1 CFC Games Played
0 CFC Goals
It is hardly surprising that, when reflecting on his VFL career, Ken Veevers saw himself as more of a Fitzroy footballer than a Collingwood player. Veevers played only one match with the Magpies in his sole season at the club, 1929. His three seasons at Fitzroy at least saw him play 18 matches between 1930 and 1932.
Veevers was born and raised in Richmond. He loved sport from the outset, and was rewarded for his passion as a 14-year-old when he was awarded the “champion boy” medal of North Richmond State School in 1923. He played his early football in the Richmond region, playing for a period with the Northern District side.
A stitcher with football manufacturer Sherrin, Veevers used to work with a close friend of his, Collingwood’s champion full-back, Charlie Dibbs. It is believed that Dibbs encouraged his workmate to try his luck down at Victoria Park in the late 1920s.
He could hardly have chosen a more difficult season in which to try to break into the Magpie team. Veevers joined the club at a time when “the Machine” was running at its optimum, so much so that the club chose the same team for six straight weeks at one stage of the 1929 season. Eventually, the 178cm, 70kg hopeful won a slot in the team for the Round 9 clash with Footscray at Victoria Park. Fittingly, he played in the back pocket alongside his mate Dibbs, with another newcomer, the ill-fated Charlie Ahern, making his debut in the other back pocket. Veevers and Dibbs would remain lifelong friends.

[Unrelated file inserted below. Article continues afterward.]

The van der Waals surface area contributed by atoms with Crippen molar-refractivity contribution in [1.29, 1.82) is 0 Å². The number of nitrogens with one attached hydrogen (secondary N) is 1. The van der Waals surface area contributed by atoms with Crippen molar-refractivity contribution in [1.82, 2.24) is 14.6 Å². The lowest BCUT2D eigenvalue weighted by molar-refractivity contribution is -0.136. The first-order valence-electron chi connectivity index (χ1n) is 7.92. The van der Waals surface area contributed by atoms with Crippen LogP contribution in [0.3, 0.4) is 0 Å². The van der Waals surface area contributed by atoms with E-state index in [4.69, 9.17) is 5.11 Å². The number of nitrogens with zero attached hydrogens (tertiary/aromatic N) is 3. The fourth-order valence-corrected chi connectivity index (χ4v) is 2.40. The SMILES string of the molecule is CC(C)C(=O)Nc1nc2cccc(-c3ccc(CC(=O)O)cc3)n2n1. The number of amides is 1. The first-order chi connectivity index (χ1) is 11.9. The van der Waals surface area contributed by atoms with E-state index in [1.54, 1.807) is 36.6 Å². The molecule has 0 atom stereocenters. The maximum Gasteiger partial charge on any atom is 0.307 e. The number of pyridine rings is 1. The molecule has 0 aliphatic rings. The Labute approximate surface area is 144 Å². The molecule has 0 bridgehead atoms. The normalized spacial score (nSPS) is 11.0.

While Veevers performed creditably in that first game, he was omitted the following week and didn’t play again for the seniors. Realising his opportunities were limited at Collingwood, he decided to transfer to the Brunswick Street Oval for the 1930 season. He played for the Maroons for three seasons, almost always in the back pocket or half-back flank. After one game against Footscray in 1931, the Argus singled him out for his “dashing, courageous and safe” play out of the last line of defence.
While the Maroons struggled and never finished higher than ninth in Veevers’ time with the club, he thoroughly enjoyed the experience. Years later he fondly recalled one of the club’s football trips to Tasmania. Veevers proudly carried pictures of that particular venture in his wallet for the rest of his life.
Long after his football career was finished, Veevers enlisted as a private in the Australian Army. He spent more than a year serving in the Northern Territory.
A dapper individual, Veevers had a distinctive white streak through his hair, even in his football days. He married his wife, Veronica, prior to Christmas in 1933. The pair had no children. Veevers turned to lawn bowls late in his life, joining Princes Park Bowling Club. Sadly, he died there from a heart attack in 1973, aged 63.
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